Tech Biz

Virtuix Omni: An Omnidirectional Treadmill for VR Gaming

Kickstarted hardware allows users to walk, run, and jump “inside” their favorite video games.

By J. T. Quigley for

After the success of the Oculus Rift virtual reality headset, some gamers wanted hardware that could add to the feeling of being “inside” a video game. It was great to look around a virtual world, but awkward to do so sitting still.

The missing piece? According to startup Virtuix, the answer is the Omni – an omnidirectional treadmill that can fit inside someone’s living room. The company has already successfully funded the Omni using Kickstarter, which is the same crowd-funding site that made the Oculus Rift a reality.

To date, the Omni has raised close to $1 million from an initial goal of only $150 thousand. The Kickstarter campaign still has 19 days remaining.

“The immersion of physically walking around in a virtual environment is mind blowing,” said Virtuix CEO Jan Goetgeluk, in an interview with The Jace Hall Show. “Your brain believes you are in a different place.”

So how does the Omni allow you to move freely, 360 degrees, while walking, running, and jumping? Perhaps surprisingly, the base is completely stationary – there are no mechanical belts or moving parts beneath your feet. The key lies in the surface, coupled with a special pair of shoes that the user must wear. The Omni’s Kickstarter page explains it as follows:

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“The base of the Omni is a low-friction surface with grooves. Users wear special shoes with pins that fit into the grooves, keeping the foot stabilized and preventing unwanted lateral slide. The shoe sole has a higher friction coefficient on the toe to grant further stability and maintain balance. The result for users is a natural gait that allows for true virtual exploration and immersion.”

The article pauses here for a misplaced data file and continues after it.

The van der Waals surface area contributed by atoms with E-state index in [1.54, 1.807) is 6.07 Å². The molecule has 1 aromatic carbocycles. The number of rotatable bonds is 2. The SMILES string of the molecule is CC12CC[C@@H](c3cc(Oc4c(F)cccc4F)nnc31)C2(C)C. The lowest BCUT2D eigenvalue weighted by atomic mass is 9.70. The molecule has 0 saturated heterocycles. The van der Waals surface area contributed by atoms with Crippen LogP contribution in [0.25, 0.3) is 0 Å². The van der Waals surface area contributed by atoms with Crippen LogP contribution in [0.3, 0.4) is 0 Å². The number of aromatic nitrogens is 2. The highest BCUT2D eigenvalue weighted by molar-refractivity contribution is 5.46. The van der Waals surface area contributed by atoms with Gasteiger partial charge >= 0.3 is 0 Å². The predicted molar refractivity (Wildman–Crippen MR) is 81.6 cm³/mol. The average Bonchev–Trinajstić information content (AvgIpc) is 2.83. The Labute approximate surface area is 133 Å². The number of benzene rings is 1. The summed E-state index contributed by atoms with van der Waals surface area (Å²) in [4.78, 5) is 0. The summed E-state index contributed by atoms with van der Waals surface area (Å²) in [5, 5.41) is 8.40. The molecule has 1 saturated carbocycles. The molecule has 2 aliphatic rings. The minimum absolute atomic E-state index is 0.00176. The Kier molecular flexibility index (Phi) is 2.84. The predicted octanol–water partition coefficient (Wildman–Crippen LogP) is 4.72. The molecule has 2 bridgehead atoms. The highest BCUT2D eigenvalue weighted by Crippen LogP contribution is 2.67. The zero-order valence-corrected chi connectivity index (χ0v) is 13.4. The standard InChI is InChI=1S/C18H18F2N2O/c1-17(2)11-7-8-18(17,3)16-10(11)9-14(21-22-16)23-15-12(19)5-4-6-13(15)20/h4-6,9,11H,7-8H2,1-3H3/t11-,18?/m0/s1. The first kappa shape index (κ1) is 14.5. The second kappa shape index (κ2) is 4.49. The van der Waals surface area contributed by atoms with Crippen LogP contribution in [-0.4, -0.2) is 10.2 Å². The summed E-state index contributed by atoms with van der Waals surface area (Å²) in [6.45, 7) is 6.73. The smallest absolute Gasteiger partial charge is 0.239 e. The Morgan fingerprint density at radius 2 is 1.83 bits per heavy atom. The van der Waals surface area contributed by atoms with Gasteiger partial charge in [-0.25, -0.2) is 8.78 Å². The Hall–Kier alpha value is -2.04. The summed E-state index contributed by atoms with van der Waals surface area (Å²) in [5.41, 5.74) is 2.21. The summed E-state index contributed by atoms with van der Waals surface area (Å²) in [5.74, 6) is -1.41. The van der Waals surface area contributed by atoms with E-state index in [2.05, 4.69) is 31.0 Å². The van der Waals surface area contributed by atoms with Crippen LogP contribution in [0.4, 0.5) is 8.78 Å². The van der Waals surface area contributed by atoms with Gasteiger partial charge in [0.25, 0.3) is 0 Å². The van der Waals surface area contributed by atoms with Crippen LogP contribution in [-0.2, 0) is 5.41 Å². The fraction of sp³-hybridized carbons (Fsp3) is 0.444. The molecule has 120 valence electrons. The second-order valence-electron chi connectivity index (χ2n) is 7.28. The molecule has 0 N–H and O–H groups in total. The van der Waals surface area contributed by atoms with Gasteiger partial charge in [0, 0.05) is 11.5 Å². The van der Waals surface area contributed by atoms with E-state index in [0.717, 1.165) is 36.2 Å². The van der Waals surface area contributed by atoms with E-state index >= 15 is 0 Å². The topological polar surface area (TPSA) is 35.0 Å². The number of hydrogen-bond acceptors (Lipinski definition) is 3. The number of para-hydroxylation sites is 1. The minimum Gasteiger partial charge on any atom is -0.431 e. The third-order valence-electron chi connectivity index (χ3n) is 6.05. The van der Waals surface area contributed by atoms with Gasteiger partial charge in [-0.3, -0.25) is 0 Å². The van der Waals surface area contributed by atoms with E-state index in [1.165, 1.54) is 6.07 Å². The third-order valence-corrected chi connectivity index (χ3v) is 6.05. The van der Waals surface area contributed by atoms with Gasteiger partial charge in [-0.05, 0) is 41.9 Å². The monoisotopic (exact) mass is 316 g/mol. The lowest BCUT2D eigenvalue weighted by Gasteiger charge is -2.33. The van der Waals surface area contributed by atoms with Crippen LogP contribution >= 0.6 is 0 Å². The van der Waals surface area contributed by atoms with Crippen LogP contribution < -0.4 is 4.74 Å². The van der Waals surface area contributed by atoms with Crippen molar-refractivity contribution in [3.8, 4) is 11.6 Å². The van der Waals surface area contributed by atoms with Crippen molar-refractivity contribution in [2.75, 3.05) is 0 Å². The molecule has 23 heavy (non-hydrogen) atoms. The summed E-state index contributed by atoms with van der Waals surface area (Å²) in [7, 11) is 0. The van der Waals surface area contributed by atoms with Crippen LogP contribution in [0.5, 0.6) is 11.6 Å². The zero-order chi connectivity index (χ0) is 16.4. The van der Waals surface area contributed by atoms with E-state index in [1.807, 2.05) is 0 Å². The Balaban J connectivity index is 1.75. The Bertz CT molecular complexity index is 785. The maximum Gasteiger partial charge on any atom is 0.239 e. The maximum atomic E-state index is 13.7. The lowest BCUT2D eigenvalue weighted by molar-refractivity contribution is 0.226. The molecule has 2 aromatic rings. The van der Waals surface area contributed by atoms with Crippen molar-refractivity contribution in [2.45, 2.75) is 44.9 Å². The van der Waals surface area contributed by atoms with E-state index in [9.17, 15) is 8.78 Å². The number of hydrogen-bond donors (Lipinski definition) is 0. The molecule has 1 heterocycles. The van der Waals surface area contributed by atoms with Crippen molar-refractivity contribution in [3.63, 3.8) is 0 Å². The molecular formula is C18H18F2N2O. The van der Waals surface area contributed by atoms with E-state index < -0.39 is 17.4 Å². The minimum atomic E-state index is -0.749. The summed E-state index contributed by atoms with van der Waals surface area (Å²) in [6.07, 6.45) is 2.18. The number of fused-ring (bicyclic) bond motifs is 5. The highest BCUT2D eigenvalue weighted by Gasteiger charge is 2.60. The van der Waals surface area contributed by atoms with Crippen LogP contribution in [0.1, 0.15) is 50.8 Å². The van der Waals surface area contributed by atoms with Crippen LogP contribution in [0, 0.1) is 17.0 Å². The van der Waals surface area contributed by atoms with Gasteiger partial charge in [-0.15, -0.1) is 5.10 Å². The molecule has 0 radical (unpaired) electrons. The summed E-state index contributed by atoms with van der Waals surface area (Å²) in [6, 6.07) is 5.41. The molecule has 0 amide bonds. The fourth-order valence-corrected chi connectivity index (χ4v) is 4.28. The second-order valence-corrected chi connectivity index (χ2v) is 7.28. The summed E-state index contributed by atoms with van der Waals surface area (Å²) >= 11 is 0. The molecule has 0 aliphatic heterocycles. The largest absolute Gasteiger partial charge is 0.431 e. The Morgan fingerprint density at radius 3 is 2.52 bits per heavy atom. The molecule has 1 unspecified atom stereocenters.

In a new video from Virtuix, posted on YouTube today, Goetgeluk and a friend each use an Omni and a Rift to virtually run around the boxy world of Minecraft. While Minecraft might not be the most attractive title to show off multiplayer – the Omni may be better demonstrated on such titles as Half Life 2, Doom 4, and Team Fortress 2 – the video sure makes it look like fun.

Like all Kickstarter campaigns, the Omni has different monetary contribution levels that give project backers different rewards. When the campaign launched on June 4, the most basic Omni kit (base and shoes only, with directions on how to build your own upper support structure) could be had for $249. Currently, the lowest pledge still available is at the $429 level, which gives backers a complete Omni, minus shipping.

Once funding is released, Virtuix expects to ship the Omni to project contributors next January. But before you decide to take the plunge, you might want to consider getting some thick curtains for your living room.

“It's easy to get lost in the game – so long as you can forget that there are other people watching,” wrote Engadget.

Hopefully the health benefits that go along with plenty of physical movement, as opposed to sitting on the couch all day, will outweigh the nerd factor.